Haaland, a member of the Laguna Pueblo, has been a sharp critic of fossil fuel development, a stance that has made her nomination among the more contentious of Biden’s picks. And she may also face tough questioning from the Democratic chair of the Energy and Natural Resources Committee, Sen. Joe Manchin, who is the most pro-fossil fuel Democrat and whose opposition may have scuttled another Biden nominee, Neera Tanden.
Haaland has been a rising star among progressives since her election to Congress in 2018. She grew up in poverty and her official disclosures show she is still paying off the loans from the University of New Mexico law degree she earned in 2006. She worked on former President Barack Obama’s campaign in the state in 2012 and later chaired the state’s Democratic Party, where she was credited with fixing its finances and rebuilding it after electoral losses.
Leading the GOP opposition to her appointment are Sens. Steve Daines of Montana and John Barrasso and Cynthia Lummis of Wyoming, white lawmakers from states with sizable American Indian populations. Lummis blasted Haaland’s “extreme views,” while Daines and Barrasso called her “radical” — and Daines suggested he would attempt to block her nomination altogether.
The three have cited her opposition to the Keystone XL and Dakota Access oil pipelines, projects that she would have little influence over if she becomes Interior secretary. (Biden has already blocked the Keystone XL pipeline.) And they’ve railed against early executive action from Biden that paused new leases for oil and gas drilling on federal lands and waters, which contribute about 20 percent of U.S. production.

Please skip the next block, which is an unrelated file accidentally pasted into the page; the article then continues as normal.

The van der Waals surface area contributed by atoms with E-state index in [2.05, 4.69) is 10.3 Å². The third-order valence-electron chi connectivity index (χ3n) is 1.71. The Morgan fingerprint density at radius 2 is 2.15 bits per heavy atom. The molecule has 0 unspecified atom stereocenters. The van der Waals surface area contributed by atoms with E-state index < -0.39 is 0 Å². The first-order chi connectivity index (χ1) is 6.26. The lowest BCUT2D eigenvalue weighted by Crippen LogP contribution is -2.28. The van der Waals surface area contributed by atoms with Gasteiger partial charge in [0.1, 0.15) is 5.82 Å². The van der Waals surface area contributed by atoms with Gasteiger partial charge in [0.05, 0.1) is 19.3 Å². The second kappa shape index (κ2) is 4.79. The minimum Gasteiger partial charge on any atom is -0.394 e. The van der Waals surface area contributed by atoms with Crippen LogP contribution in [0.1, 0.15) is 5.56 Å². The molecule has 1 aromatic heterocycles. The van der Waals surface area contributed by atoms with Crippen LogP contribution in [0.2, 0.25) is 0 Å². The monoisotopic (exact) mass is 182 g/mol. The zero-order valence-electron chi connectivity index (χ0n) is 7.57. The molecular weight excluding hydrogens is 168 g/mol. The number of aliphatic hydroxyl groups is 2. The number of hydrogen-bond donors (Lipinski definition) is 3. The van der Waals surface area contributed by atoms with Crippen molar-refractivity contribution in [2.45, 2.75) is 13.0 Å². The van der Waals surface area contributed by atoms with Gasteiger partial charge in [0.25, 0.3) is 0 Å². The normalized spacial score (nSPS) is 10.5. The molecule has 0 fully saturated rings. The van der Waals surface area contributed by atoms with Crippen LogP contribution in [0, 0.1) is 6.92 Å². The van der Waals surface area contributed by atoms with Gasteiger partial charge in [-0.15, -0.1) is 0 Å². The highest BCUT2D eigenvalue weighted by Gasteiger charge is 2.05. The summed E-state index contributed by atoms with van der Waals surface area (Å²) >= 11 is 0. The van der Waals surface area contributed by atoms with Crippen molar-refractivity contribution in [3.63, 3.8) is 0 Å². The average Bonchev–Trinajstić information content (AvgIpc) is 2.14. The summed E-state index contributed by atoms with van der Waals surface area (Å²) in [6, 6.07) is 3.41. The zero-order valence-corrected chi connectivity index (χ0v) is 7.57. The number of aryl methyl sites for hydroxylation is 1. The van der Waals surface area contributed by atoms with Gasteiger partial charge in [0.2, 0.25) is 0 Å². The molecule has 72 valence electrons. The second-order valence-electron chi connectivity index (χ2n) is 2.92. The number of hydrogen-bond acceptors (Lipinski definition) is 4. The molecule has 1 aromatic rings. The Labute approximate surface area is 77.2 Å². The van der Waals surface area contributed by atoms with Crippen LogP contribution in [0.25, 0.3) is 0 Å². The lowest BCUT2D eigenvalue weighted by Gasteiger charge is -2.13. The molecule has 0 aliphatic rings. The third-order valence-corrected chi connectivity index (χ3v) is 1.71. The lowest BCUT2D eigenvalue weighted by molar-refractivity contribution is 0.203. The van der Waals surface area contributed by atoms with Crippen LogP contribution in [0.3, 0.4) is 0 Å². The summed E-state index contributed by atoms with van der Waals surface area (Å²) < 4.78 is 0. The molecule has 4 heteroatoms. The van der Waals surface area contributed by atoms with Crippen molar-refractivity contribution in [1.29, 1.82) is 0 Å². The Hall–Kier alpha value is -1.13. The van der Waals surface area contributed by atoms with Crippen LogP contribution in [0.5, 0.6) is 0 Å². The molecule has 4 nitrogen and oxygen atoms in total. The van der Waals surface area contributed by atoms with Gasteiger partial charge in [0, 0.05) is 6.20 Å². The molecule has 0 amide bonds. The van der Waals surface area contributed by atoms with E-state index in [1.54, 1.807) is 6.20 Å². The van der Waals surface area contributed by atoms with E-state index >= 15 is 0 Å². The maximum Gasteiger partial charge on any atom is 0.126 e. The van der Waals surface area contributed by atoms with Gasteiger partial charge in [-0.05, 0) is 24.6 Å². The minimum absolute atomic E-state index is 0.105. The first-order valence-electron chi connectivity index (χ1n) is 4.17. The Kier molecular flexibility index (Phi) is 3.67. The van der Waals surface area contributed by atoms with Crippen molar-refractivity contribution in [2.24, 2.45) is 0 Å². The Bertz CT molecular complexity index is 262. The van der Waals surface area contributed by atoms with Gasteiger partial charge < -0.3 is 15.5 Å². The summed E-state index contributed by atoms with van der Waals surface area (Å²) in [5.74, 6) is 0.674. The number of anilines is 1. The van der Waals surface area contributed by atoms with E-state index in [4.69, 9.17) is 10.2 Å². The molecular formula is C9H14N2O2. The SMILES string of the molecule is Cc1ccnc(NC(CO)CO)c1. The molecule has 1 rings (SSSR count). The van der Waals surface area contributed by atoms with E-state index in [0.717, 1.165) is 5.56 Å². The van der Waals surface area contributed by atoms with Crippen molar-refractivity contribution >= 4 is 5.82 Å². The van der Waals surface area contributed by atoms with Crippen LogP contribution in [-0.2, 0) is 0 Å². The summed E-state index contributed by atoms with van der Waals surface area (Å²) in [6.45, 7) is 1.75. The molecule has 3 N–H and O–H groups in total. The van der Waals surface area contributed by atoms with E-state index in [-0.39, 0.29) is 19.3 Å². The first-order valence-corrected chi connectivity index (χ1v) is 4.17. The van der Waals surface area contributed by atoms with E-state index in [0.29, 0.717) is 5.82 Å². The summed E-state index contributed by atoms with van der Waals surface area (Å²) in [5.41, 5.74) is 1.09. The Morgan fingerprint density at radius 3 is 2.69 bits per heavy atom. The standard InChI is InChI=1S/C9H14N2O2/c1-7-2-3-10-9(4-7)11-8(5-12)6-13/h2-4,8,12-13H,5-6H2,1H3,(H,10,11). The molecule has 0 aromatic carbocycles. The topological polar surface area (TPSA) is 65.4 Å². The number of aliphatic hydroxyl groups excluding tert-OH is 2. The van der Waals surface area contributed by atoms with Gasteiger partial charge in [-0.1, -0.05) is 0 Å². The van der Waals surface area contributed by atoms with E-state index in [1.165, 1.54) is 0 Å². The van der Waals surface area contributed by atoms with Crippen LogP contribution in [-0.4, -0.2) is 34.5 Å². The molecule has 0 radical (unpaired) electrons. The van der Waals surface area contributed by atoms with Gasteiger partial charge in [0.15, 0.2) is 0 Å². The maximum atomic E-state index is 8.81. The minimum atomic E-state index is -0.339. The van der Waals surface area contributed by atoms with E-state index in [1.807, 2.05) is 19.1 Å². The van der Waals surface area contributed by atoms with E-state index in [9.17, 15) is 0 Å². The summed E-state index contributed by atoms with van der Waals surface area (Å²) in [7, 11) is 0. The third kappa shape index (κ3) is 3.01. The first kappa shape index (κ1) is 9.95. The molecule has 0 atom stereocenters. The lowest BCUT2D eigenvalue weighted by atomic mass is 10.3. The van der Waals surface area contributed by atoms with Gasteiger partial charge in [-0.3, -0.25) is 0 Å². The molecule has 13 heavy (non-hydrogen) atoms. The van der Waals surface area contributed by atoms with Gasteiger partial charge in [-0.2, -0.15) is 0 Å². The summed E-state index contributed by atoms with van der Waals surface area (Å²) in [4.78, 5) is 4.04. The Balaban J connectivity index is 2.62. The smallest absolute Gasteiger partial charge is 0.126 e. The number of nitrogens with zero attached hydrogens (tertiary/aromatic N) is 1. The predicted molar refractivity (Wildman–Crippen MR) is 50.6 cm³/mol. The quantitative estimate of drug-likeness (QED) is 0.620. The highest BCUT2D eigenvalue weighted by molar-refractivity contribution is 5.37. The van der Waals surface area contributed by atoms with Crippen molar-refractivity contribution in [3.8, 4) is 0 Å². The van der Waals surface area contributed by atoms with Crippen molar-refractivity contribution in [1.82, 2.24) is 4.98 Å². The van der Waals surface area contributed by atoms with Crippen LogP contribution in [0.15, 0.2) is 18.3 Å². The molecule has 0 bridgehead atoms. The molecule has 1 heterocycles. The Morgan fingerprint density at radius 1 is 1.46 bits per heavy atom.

But multiple Native Americans told POLITICO that the senators’ sharp critiques of Haaland, before she’s had a chance to address their concerns, reminds them of the stereotyping and dismissiveness that tribes have long experienced in dealings with the U.S. government.
Democratic Montana Rep. Tyson Running Wolf, a member of the Blackfeet Nation, called the Republican opposition a “political ploy” familiar to Native Americans who have entered politics, where there exists a “preconceived notion from others that you’re 25-30 percent dumber.”
“It’s wrong that they haven’t given her the chance,” Running Wolf said. “Let her bring some of those homegrown Native American values that she’s grown up with and established from her home, and bring them and surprise people. And then let her work be evaluated.”
Both Morigeau and Running Wolf signed a letter from the Montana American Indian Caucus urging Daines and Rep. Matt Rosendale (R-Mont.) to reconsider their opposition to Haaland’s nomination.
Several tribal members said young people in their communities regard Haaland and fellow Rep. Sharice Davids (D-Kan.), who made history in 2018 as the first Native American women elected to Congress, as heroes who helped give Indigenous groups a seat at the table in governmental decisions.